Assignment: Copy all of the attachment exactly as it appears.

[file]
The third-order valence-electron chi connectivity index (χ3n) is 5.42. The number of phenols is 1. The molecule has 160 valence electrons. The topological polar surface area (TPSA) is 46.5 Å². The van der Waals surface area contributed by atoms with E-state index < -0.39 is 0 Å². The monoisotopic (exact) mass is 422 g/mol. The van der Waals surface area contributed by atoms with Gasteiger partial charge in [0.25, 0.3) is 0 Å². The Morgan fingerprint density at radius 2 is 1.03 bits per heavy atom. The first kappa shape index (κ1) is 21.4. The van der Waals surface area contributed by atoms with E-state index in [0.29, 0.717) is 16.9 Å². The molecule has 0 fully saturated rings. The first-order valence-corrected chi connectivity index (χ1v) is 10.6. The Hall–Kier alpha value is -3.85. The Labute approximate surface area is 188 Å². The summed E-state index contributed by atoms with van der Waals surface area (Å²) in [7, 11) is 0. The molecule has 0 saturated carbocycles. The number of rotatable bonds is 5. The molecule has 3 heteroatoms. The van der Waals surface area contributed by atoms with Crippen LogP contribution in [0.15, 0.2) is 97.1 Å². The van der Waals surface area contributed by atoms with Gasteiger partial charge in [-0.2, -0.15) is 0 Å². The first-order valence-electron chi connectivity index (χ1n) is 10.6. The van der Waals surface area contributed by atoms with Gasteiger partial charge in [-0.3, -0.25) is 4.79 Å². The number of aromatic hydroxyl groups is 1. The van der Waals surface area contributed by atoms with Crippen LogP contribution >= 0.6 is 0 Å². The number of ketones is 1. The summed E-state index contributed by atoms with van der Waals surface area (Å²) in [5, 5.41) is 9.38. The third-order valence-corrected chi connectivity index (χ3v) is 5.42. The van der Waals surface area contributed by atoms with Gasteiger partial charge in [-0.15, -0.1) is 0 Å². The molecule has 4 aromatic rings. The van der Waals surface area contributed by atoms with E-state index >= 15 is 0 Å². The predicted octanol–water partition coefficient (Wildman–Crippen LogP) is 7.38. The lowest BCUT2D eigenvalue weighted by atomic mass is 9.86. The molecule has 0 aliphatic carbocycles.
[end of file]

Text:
The third-order valence-electron chi connectivity index (χ3n) is 5.42. The number of phenols is 1. The molecule has 160 valence electrons. The topological polar surface area (TPSA) is 46.5 Å². The van der Waals surface area contributed by atoms with E-state index < -0.39 is 0 Å². The monoisotopic (exact) mass is 422 g/mol. The van der Waals surface area contributed by atoms with Gasteiger partial charge in [0.25, 0.3) is 0 Å². The Morgan fingerprint density at radius 2 is 1.03 bits per heavy atom. The first kappa shape index (κ1) is 21.4. The van der Waals surface area contributed by atoms with E-state index in [0.29, 0.717) is 16.9 Å². The molecule has 0 fully saturated rings. The first-order valence-corrected chi connectivity index (χ1v) is 10.6. The Hall–Kier alpha value is -3.85. The Labute approximate surface area is 188 Å². The summed E-state index contributed by atoms with van der Waals surface area (Å²) in [7, 11) is 0. The molecule has 0 saturated carbocycles. The number of rotatable bonds is 5. The molecule has 3 heteroatoms. The van der Waals surface area contributed by atoms with Crippen LogP contribution in [0.15, 0.2) is 97.1 Å². The van der Waals surface area contributed by atoms with Gasteiger partial charge in [-0.2, -0.15) is 0 Å². The first-order valence-electron chi connectivity index (χ1n) is 10.6. The van der Waals surface area contributed by atoms with Gasteiger partial charge in [-0.3, -0.25) is 4.79 Å². The number of aromatic hydroxyl groups is 1. The van der Waals surface area contributed by atoms with Crippen LogP contribution >= 0.6 is 0 Å². The number of ketones is 1. The summed E-state index contributed by atoms with van der Waals surface area (Å²) in [5, 5.41) is 9.38. The third-order valence-corrected chi connectivity index (χ3v) is 5.42. The van der Waals surface area contributed by atoms with Gasteiger partial charge in [-0.15, -0.1) is 0 Å². The molecule has 4 aromatic rings. The van der Waals surface area contributed by atoms with E-state index >= 15 is 0 Å². The predicted octanol–water partition coefficient (Wildman–Crippen LogP) is 7.38. The lowest BCUT2D eigenvalue weighted by atomic mass is 9.86. The molecule has 0 aliphatic carbocycles.